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Invited Commentary
December 2016

Detection of Retinoblastoma at Risk for Metastasis Using Clinical and Histopathologic Features and Now mRNA

Author Affiliations
  • 1The Ocular Oncology Service, Wills Eye Hospital, Thomas Jefferson University, Philadelphia, Pennsylvania
  • 2Division of Oncology, The Children’s Hospital of Philadelphia, Philadelphia, Pennsylvania
  • 3The Perelman School of Medicine at the University of Pennsylvania, Philadelphia
JAMA Ophthalmol. 2016;134(12):1380-1381. doi:10.1001/jamaophthalmol.2016.2994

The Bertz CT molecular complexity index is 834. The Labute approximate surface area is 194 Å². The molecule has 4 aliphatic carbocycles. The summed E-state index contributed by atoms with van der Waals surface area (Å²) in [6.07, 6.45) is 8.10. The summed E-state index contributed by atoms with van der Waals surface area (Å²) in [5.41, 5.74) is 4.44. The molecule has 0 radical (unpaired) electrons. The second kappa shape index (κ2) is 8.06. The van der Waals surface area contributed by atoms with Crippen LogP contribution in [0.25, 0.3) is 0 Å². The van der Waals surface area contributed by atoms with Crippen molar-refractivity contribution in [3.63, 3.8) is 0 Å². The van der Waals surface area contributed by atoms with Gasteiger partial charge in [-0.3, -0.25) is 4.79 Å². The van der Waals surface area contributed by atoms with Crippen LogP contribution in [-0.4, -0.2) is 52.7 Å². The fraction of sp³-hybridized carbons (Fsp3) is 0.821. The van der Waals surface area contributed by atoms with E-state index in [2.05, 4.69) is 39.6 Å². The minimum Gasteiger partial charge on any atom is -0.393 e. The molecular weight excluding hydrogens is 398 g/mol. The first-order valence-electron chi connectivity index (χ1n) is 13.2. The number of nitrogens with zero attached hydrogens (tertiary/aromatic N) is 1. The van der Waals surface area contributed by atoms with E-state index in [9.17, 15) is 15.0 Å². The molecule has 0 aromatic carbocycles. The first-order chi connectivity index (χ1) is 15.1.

Although retinoblastoma (RB) is one of the most curable pediatric malignant abnormalities, death owing to metastatic disease is a real risk to many of the 8000 children who develop RB worldwide each year.15 Pathologic examination of the enucleation specimen currently guides need for adjuvant therapy. Most retinoblastoma experts agree that risk factors for metastasis include “massive” choroidal invasion over 3 mm in any dimension, postlamina cribrosa invasion into the optic nerve, and any combination of any degree of uveal, optic nerve, anterior segment, or scleral invasion. In general, retinoblastoma without high-risk histopathologic features rarely demonstrates metastatic disease, whereas those with high-risk features show a moderate propensity for metastatic events.

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